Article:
Especially in historical works of embroidery, figures of people and animals were worked in needlepainting techniques, using either long and short stitch, split stitch, or a combination of stitching methods. To me, one of the most amazing aspects of figure embroidery is the eyes. Here, I’ve included some close-ups on eyes in works of embroidery. By studying them closely, you can get a good idea of how to achieve realistic eyes in your embroidery work – whether on embroidered people or animals.
The realism achieved by needle artists in figure embroidery is absolutely amazing! Skin tones, facial features and expressions, draped fabrics, backgrounds, greenery, etc., all unfold before the viewer in the same way that a great piece of painted art would. When we look closely at the stitching, we can appreciate the time, effort, and artistry in works of figure embroidery.
I always notice people’s eyes, and it’s no different when I look at an embroidered work. The artist uses the eyes primarily to get across facial expression – the eye itself, the glint, pupils, and shadows, and then the eye brow. In addition to the eyes in figure embroidery, the mouth also conveys the facial expression, but for now, we’ll look at eyes.
I’ve got quite a collection of eyes to share with you, mostly of people, but some of animals. These are all taken from historical vestments which I have had the pleasure of being able to see, study, touch (in some cases), and photograph. So I’ll be sharing them with you for your appreciation, and also as a learning tool. Sometimes, if we could just see up close “how they did that” we can learn to achieve similar results. If nothing else, we can at least be inspired and gain a greater appreciation for the art of embroidery.
Note the direction of the stitches: for the majority of the face, split long and short stitch is used, going vertically straight down the face. Around the eyes, though, we can notice some different stitches in different directions. Directly above the eye lid, for example, split stitch is worked surrounding the top and sides of the lid, in a slightly darker flesh tone, and above this line of split stitch, you can make out a series of straight stitches in the same color as the outline worked over the flesh tones, horizontal and pointing into the outline. The lid itself is shaded, light in the middle (above the pupil) and dark in the corners. At the edge of the lid, above the pupil, is a very fine, dark line of stem stitch. At the base of the eye, on the edge of the lower lid, a line of stem stitch is worked in a lighter brown, to imitate the ledge of the lower lid. The “bags” under the eye (for lack of a nicer term!) are split stitch in flesh tones, but notice their direction – while they are all vertical (like the rest of the face), in the corner of the right eye, a few straight stitches are worked out from the corner by the nose towards the top of the cheek. On the left eye, the same thing happens, but from the outside corner of the eye, in towards the top of the cheek. The eyes themselves, half closed, are satin stitched in white, grey, blue, and black. The pupils are black, the iris is blue, shot with a tiny stitch or two of white in the left eye (for a glint – to give it that realistic, shiny look), and the whites are worked in a couple stitches of white, shadowed by grey in the corners. The eyebrows are worked in longer stem stitch, in a darker brown. This entire serene face, in context, is no more than 3 inches high.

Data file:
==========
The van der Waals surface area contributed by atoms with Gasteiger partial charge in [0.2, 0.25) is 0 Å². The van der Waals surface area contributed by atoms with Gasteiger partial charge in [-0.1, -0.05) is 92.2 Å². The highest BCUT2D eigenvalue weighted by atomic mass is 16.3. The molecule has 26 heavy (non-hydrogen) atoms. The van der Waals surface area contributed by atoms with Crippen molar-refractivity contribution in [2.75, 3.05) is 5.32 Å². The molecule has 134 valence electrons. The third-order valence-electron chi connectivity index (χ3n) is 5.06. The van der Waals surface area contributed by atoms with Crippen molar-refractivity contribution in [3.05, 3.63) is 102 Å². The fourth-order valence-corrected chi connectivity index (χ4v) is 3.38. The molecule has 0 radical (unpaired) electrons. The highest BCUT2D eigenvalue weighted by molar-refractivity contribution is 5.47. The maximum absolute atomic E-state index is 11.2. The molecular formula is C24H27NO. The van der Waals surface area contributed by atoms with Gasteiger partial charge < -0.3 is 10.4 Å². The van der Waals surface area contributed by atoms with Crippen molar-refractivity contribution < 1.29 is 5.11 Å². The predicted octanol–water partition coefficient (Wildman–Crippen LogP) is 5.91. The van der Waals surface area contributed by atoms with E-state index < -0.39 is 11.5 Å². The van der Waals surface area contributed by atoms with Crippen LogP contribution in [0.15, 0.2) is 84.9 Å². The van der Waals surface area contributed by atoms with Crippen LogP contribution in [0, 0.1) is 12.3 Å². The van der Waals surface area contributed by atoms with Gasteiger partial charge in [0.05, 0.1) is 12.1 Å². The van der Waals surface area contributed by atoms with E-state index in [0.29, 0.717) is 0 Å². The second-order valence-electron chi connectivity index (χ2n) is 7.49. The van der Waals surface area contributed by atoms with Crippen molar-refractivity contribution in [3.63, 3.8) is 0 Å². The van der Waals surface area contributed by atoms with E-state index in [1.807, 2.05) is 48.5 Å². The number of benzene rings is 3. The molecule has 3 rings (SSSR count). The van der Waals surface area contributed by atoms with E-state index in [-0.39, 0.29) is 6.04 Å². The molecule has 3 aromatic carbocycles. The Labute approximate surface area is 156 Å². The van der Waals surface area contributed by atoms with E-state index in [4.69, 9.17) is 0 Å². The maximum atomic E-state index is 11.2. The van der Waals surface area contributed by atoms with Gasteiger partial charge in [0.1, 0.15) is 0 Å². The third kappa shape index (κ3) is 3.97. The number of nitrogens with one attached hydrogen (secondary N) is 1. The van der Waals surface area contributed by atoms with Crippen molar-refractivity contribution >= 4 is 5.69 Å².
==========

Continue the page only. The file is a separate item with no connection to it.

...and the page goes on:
This is a little odd-looking, due to the camera picking up the gleam on the split stitches. Each of those spots of light is the point where one stitch splits the other. This eye is looking up – happy and brilliant. Note the direction of the stitches in the face – vertical – and the overstitching in stem stitch, to set in the details of the eye. Notice the white glint.
The anguish in this face – that of Christ crucified – is imparted by the shape of the brows. The death-like coloring (very dark around the eyes, pale elsewhere) is achieved through shading in split long and short stitch. Again, note the vertical direction in the stitching on the face, then the overstitching that establishes the shape of the eyes. The pupils are barely visible – dark straight stitches amidst lighter, in a horizontal direction under the lids of the eyes. Notice the bottom eyelids. They are achieved by a very delicate lighter line horizontally stitched under the eye.
This is a solemn, serious, and majestic eye. The directions of stitches in the face are vertical. The details of the eye are set in horizonally. The eyebrow is stitched, horizontally, in white in stem stitch. The most amazing feature of this eye is the shading. The eye is looking down, and the lid, half closed, shades the eye. The shading is achieved with colors of grey in the whites of the eye, and dark blue in the iris.
This face is approximately 2 – 2.5 inches high. Unlike the previous faces, this one is stitched in two layers: a layer of long stitches in flesh tones which provide most of the shading, stitched over with vertical lines made out of very long split stitches, which also provide shading of the flesh tones. The vertical lines are less than an eighth of an inch, spaced evenly across the face and neck. The irises are stitched in light blue and white, the pupils in black, and the edge of the lid in black stem stitch. The bottom of the eye is also edged in stem stitch, in a lighter flesh tone. The eyebrows match the hair and are stitched in stem stitch. Note that the sides and bottom of the face are set off by a line of stem stitch, in a ruddy color.
Amazing, aren’t they?